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Dallas Phasing

Started by US71, January 20, 2010, 09:45:48 PM

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US71

I don't know if this has been discussed before, but I found what I consiederd to be a dangeroue traffic signal.

The 2 through lanes have the standard R-Y-G signals and the left turn lane has the standard R-Y-G-YA-GA signal.

I suppose this is to keep traffic flowing at a busy intersection, but I noticed after the Protected Left Turn sequence, the Left Turn signal went to Steady Green, while the thru lanes were still Red. Oncoming traffic, however, must have had steady green AND a protected left as traffic was going straight thru as well as turning.

I've only seen this once before and thought it was a dangerous sequence: if the other lanes are Red, but you have Green, wouldn't you assume you had a protected turn? Yes, you should notice there is oncoming traffic, though.

I witnessed an accident today where the person turning left thought she had a protected left on a steady Green and ran into a car passing through the intersection. No one was hurt, fortunately.

Am I wrong in thinking this is a dangerous & confusing signal sequence?

[Modified thread title.]
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agentsteel53

was there a sign that said "yield to opposite traffic on solid green circle" or similar?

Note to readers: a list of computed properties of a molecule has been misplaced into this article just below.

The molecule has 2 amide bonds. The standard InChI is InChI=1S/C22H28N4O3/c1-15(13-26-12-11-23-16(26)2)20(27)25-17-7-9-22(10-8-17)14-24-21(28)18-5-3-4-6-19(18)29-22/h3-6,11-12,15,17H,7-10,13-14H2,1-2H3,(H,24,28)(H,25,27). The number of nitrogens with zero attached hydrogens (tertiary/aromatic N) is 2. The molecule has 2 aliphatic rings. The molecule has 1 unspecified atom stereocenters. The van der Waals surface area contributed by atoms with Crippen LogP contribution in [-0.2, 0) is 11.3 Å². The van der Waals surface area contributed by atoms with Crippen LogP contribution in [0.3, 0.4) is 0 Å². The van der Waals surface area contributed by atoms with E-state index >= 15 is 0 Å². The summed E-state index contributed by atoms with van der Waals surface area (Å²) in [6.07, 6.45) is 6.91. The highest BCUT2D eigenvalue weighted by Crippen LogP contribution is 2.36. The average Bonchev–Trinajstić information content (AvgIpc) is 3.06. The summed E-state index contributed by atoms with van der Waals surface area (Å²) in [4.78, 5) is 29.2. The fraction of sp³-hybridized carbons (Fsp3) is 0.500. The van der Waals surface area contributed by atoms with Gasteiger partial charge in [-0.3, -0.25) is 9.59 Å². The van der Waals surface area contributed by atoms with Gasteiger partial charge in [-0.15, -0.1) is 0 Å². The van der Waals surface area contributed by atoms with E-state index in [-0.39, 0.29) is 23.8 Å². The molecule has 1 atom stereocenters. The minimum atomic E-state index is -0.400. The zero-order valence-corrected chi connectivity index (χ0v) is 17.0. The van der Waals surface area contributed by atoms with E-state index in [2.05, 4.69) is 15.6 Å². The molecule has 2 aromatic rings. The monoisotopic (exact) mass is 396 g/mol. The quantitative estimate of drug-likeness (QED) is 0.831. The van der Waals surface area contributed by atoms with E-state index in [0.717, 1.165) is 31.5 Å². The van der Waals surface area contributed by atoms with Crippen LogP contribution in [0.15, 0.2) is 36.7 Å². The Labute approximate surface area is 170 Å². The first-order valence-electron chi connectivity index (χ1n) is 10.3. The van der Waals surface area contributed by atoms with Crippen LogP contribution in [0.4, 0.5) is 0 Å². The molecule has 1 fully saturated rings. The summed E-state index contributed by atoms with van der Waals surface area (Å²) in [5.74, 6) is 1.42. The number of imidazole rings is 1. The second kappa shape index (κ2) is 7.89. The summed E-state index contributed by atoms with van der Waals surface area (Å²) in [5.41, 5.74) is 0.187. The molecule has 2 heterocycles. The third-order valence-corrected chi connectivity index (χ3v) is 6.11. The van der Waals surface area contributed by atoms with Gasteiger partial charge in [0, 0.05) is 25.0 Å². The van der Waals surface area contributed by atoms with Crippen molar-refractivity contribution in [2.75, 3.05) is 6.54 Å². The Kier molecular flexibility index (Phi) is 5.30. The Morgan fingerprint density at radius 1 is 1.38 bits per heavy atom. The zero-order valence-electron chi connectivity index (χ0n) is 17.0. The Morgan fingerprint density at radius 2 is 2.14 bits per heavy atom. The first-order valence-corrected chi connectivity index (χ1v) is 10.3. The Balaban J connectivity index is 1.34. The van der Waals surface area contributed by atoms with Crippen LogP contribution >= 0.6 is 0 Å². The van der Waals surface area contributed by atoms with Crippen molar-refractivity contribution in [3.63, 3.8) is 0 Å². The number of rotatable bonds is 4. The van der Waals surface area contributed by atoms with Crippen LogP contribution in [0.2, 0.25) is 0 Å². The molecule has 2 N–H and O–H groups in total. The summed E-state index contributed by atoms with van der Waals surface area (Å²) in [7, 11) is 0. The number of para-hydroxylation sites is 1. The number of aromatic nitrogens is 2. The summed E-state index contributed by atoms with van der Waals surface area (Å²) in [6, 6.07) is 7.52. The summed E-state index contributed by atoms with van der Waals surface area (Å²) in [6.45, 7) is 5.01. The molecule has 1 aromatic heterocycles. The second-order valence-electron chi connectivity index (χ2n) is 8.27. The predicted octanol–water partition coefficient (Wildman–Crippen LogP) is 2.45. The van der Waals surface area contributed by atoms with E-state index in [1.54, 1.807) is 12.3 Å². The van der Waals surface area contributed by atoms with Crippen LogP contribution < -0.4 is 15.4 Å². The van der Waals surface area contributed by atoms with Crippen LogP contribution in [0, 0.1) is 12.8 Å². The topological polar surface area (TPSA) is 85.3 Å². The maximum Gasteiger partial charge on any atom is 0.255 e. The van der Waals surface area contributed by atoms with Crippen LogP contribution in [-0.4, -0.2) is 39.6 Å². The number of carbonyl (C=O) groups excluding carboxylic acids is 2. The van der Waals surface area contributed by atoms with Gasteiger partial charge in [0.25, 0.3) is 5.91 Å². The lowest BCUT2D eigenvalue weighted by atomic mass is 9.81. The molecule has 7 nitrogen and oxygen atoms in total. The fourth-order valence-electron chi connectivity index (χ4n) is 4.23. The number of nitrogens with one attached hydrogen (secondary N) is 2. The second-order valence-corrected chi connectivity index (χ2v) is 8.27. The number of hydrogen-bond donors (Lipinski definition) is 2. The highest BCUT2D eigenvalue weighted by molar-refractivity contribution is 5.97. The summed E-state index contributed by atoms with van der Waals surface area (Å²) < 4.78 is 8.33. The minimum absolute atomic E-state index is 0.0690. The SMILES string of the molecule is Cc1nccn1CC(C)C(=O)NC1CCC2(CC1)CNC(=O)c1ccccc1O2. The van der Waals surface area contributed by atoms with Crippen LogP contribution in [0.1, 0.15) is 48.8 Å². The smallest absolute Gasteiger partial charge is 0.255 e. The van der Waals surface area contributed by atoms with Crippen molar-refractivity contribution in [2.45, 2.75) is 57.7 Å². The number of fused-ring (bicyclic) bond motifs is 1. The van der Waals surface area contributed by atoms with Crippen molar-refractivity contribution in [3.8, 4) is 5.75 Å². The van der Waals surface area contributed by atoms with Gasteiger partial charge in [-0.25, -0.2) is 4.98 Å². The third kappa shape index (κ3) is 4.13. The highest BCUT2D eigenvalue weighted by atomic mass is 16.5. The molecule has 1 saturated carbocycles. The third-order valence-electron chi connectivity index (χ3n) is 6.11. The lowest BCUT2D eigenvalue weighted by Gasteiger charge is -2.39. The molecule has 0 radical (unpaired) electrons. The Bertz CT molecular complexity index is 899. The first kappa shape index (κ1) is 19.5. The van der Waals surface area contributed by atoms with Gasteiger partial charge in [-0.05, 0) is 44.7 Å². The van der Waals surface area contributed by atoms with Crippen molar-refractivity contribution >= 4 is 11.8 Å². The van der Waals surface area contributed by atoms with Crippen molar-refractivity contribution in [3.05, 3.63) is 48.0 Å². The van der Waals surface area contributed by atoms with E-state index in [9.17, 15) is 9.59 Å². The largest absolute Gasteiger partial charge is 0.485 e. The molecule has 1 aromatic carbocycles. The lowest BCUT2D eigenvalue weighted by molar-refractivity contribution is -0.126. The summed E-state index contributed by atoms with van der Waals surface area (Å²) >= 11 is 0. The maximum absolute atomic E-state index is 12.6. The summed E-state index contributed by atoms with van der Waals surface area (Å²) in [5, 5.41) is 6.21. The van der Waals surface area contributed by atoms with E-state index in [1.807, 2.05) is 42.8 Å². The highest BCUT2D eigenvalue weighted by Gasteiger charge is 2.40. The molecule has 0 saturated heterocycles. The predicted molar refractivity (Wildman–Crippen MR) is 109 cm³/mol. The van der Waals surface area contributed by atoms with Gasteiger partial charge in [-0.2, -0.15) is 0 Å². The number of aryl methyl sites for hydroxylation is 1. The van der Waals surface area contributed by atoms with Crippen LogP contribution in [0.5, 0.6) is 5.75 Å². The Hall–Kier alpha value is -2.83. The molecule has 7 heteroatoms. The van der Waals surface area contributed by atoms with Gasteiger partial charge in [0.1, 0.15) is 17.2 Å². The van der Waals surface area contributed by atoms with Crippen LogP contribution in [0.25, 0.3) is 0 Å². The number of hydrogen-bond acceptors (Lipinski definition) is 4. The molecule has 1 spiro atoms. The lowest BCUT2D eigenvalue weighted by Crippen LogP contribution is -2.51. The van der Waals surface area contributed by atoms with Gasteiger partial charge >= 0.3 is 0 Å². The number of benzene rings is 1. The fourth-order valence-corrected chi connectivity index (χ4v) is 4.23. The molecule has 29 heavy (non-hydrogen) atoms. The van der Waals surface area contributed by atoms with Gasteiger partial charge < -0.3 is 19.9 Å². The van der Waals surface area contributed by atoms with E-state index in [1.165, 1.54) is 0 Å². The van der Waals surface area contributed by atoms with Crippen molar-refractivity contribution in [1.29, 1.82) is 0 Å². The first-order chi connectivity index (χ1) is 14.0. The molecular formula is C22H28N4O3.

live from sunny San Diego.

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Ian

This is a frequent install to be found in Pennsylvania (or at least in my area). Sometimes, there can be 2 thru lanes and 1 turn lane and there will be 1 thru signal and one doghouse signal. Here is an example of the one you explained...


And here is the one with 1 thru and 1 doghouse signal...
http://maps.google.com/maps?hl=en&ie=UTF8&ll=39.9126,-75.435326&spn=0,359.977319&t=h&z=16&layer=c&cbll=39.913072,-75.43701&panoid=-JrCKQs5Y6EFUAf2FXZoiA&cbp=12,70.98,,0,0.83
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US71

Quote from: agentsteel53 on January 20, 2010, 09:53:27 PM
was there a sign that said "yield to opposite traffic on solid green circle" or similar?

Should have been, but I don't remember. I'll have to check the photos I took
Like Alice I Try To Believe Three Impossible Things Before Breakfast

Bryant5493

I'm not sure if I'm misunderstn
Quote from: US71 on January 20, 2010, 09:45:48 PM
I don't know if this has been discussed before, but I found what I consiederd to be a dangeroue traffic signal.

The 2 through lanes have the standard R-Y-G signals and the left turn lane has the standard R-Y-G-YA-GA signal.

I suppose this is to keep traffic flowing at a busy intersection, but I noticed after the Protected Left Turn sequence, the Left Turn signal went to Steady Green, while the thru lanes were still Red. Oncoming traffic, however, must have had steady green AND a protected left as traffic was going straight thru as well as turning.

I've only seen this once before and thought it was a dangerous sequence: if the other lanes are Red, but you have Green, wouldn't you assume you had a protected turn? Yes, you should notice there is oncoming traffic, though.